By Mike Guttormsen.

Gulf of Alaska Steller Sea Lion/Fishery Interaction Study

Map of survey trackline

Figure 2. Survey trackline used for each pass during the August 2001 echo integration-trawl survey of walleye pollock off the east side of Kodiak Island, Gulf of Alaska.

Center scientists completed the field season for the second year of a fishery interaction experiment during 9-31 August off the east side of Kodiak Island in the Gulf of Alaska. The study is part of a larger program designed to evaluate the effect of commercial fishing activity on the prey availability of walleye pollock to endangered Steller sea lions. The study area consisted of Barnabas and Chiniak troughs, which served as treatment and control sites with commercial fishing allowed in one trough and prohibited in the other, respectively.

The principal objectives for the second year of the experiment were to use standard acoustic survey methods to describe the spatio-temporal variability in pollock abundance and distribution patterns within and between the two troughs over a period of several weeks.  Repeated survey passes (Figure 2 above) were conducted within each trough before and during the fishery to document whether fishery-induced changes occurred in the fish distribution.  Oceanographic data, to characterize the physical environment, were also collected with five current meter moorings, drifters, CTDs (conductivity-temperature- depth data), XBTs (expendable bathythermograph data), a vessel-mounted thermosalinograph, and acoustic Doppler current profiler.

Acoustic backscattering was classified into primarily three groups: adult pollock, juvenile pollock, and capelin (Mallotus villosus).  The adults generally formed loose near-bottom aggregations during the day, whereas the juvenile pollock and capelin formed more discrete aggregations that were higher in the water column.  Preliminary analyses suggested that adult pollock were distributed throughout Chiniak Trough, but largely restricted to the northern half of Barnabas Trough during all passes.  The geographical distributions of the juvenile pollock were similar to those of the adults during all passes.  Capelin were often present over the shallower edges of Chiniak Trough, but were concentrated in the deeper waters within the southern half of Barnabas Trough.

The size distributions of adults were generally similar within each trough, with a prominent mode near 60 cm fork length (FL). The size distributions of juveniles were often characterized with a prominent mode near 20 cm FL, although a second mode also existed between 30-40 cm in some areas.  Capelin ranged in size between 65-140 mm standard length with prominent modes centered around 75-85 and 120 mm.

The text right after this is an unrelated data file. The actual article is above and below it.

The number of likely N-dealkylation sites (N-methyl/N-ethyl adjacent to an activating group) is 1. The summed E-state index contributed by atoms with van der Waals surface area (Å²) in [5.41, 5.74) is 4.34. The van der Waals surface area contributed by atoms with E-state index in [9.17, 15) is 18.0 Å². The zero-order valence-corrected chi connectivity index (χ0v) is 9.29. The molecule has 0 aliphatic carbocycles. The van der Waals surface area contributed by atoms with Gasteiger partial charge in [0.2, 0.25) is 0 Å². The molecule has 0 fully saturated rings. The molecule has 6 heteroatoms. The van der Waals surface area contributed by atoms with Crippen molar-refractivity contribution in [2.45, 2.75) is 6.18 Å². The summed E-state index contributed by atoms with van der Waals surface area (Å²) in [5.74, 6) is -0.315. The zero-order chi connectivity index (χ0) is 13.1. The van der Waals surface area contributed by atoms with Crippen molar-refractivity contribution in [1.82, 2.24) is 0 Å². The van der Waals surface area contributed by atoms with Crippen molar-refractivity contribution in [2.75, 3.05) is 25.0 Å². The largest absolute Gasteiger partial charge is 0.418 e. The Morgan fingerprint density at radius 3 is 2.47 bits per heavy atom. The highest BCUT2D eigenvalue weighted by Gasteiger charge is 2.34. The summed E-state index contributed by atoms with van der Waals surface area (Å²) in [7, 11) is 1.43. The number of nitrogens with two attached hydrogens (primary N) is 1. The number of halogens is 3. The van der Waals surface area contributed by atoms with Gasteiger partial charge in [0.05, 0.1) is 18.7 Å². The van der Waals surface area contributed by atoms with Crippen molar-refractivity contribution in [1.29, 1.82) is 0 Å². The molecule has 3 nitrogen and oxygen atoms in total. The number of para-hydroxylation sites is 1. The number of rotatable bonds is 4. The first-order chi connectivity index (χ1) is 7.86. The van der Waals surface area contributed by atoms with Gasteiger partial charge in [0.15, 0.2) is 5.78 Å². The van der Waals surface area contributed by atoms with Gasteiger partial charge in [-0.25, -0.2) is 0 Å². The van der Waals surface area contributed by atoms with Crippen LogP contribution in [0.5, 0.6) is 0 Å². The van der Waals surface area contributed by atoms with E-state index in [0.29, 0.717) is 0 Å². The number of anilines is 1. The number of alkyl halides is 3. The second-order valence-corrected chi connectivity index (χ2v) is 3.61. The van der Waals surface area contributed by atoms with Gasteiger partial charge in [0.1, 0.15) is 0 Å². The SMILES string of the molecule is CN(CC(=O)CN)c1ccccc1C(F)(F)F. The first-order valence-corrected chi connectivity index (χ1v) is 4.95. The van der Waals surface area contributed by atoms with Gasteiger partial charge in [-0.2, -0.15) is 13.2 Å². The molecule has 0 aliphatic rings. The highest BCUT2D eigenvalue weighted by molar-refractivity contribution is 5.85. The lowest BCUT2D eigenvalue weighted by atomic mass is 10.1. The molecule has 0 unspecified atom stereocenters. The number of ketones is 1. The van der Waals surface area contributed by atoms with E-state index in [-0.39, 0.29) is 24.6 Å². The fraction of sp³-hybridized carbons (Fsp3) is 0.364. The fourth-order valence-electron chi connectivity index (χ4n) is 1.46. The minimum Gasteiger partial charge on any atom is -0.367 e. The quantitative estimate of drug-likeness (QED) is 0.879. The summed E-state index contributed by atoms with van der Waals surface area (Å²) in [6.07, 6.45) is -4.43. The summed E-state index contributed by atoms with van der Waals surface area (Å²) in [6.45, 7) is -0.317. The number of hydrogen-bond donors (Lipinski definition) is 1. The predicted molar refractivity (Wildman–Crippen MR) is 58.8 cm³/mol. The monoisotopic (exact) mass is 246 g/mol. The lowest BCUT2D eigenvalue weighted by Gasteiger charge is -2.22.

Analyses are currently underway to determine whether significant changes in fish abundance and distribution patterns were detectable in response to the commercial fishing activities.  Spatial patterns are being explored through spectral analysis and the use of variograms.  In subsequent years repeated surveys will also be conducted following closure of the 1-2 week August fishery to describe the duration that a potential fishery-induced perturbation may persist in the area.

By Chris Wilson.

Shellfish Assessment:  Kodiak Laboratory 2001 NMFS Bering Sea Crab Survey Results

Results of the AFSC’s annual eastern Bering Sea bottom trawl survey for crab and groundfish are used by the NMFS and the ADF&G to determine allowable Guideline Harvest Levels (GHL) for Bering Sea king, Tanner, and snow crabs.  The results of the 2001 survey have been used to determine indices of population abundance that are used to establish the GHLs shown below.  The percent changes in number of crab are relative to the population numbers determined in 2000.  The GHLs are for the combined open-access and CDQ (Community Development Quota) fisheries unless otherwise noted.  The MSST (Minimum Spawning Stock Threshold) levels are established in the fishery management plan for Bering Sea king, Tanner and snow crabs.  For further information, contact Dr. Louis J. Rugolo at 907.481.1715 or Dr. Robert S. Otto at 907.481.1711.